Answering questions in the House of Commons, the prime minister said he did not believe it was right to hold an inquiry immediately, but said there would “certainly” be an independent inquiry.
Responding at prime minister’s questions to a demand for an inquiry from acting Liberal Democrat leader Ed Davey, Mr Johnson said: “I do not believe that now in the middle of combating – as we still are – a pandemic is the right moment to devote huge amounts of official time to an inquiry.
“But of course we will seek to learn the lessons of this pandemic in the future, and certainly we will have an independent inquiry into what happened.”
Mr Johnson had previously steered clear of promising an inquiry, which could result in his government’s decisions being subjected to rigorous and detailed scrutiny in public.
The exact format of the inquiry is yet to be determined, but the PM’s pledge that it will be independent is a major concession, preventing the government from limiting it to an internal “lessons learnt” exercise.
Much will depend on the timing of the inquiry, the chair chosen to lead it and whether it will have powers to require ministers and officials to appear in person to give evidence and answer questions and to enforce the disclosure of documents. And there is likely to be debate over whether its hearings should be televised live and the circumstances and timing of the publication of its eventual report.
Opposition parties are likely to insist that the probe must be set up on a statutory basis under the 2005 Inquiries Act, which provides legal powers to compel witnesses to give evidence and sets limits upon the government’s control. Statutory inquiries are not the only option open to the government, which can instead establish a non-statutory inquiry or a Royal Commission.
Critics of the prime minister will want to be sure that the format permits the possibility of any inquiry reporting within his period in office. Earlier inquiries have taken considerable periods to report, like the Saville Inquiry into Bloody Sunday which took 12 years and the Chilcot Inquiry into the Iraq War which took seven.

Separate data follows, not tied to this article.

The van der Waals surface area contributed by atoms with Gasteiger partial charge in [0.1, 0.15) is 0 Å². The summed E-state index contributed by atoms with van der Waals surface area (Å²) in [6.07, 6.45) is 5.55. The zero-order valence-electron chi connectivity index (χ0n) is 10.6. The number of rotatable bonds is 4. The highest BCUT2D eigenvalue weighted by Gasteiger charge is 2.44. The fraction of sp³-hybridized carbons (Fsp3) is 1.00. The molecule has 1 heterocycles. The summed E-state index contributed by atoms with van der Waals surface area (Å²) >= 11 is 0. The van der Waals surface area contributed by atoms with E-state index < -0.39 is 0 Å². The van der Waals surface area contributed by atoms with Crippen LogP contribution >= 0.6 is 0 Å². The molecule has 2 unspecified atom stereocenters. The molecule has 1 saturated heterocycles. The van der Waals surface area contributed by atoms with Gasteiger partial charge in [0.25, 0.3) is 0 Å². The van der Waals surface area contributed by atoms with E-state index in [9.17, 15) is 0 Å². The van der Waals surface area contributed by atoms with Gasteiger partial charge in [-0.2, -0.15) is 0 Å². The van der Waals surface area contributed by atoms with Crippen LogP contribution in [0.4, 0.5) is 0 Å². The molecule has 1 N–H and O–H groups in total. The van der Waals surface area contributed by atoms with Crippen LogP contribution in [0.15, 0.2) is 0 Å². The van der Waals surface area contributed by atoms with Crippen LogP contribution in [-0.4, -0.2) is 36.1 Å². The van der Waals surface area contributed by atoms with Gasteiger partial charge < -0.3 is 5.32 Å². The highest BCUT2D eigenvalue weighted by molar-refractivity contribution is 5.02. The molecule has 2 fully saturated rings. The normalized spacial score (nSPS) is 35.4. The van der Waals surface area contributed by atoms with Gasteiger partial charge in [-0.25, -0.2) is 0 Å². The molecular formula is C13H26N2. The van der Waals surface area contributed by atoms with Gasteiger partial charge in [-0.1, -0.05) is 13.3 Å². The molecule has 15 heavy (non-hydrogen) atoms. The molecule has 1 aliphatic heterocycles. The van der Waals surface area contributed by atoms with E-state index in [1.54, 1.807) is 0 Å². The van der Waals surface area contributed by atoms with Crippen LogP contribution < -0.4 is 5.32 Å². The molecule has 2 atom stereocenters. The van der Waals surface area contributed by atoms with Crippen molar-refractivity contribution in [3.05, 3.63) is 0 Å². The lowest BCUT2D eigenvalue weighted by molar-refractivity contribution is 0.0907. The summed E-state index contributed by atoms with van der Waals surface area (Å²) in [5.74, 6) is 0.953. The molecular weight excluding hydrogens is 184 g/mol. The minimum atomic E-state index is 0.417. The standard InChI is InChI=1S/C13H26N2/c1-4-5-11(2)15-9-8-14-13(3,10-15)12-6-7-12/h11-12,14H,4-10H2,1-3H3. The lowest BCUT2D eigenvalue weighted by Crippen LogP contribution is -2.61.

Downing Street aides declined to be drawn on the timing or nature of the inquiry, telling a regular Westminster media briefing only that it would take place “in due course”.
Contentious subjects to be put under the microscope would certainly include the shortages of personal protective equipment (PPE) and coronavirus tests, the discharge of Covid-infected elderly people into care homes and the award of multimillion pound contracts to private companies without normal competitive tendering processes.
Mr Johnson’s own decision to carry on shaking hands in hospitals and his senior aide Dominic Cummings’ breach of lockdown guidelines to drive to a cottage on his parents’ farm in County Durham can also be expected to be examined, as can the delays in imposing lockdown and the speed and sequencing of the eventual relaxation of restrictions.
And questions will be asked over whether the confused messages sent out by government contributed to the UK reaching third place worldwide in total deaths from Covid-19.
Scientists and medical experts too can be expected to come under scrutiny over the sometimes conflicting advice given to government. And questions will be asked about China’s transparency in relation to the original emergence of the novel disease in the city of Wuhan.
Speaking after his question secured the PM’s promise of an inquiry, Sir Ed Davey said: “We need an independent, judge-led inquiry into the handling of coronavirus. I am pleased that at PMQs today I got the prime minister to commit to holding that inquiry.
“We now need to keep up the pressure to make sure he stands by his words today.”
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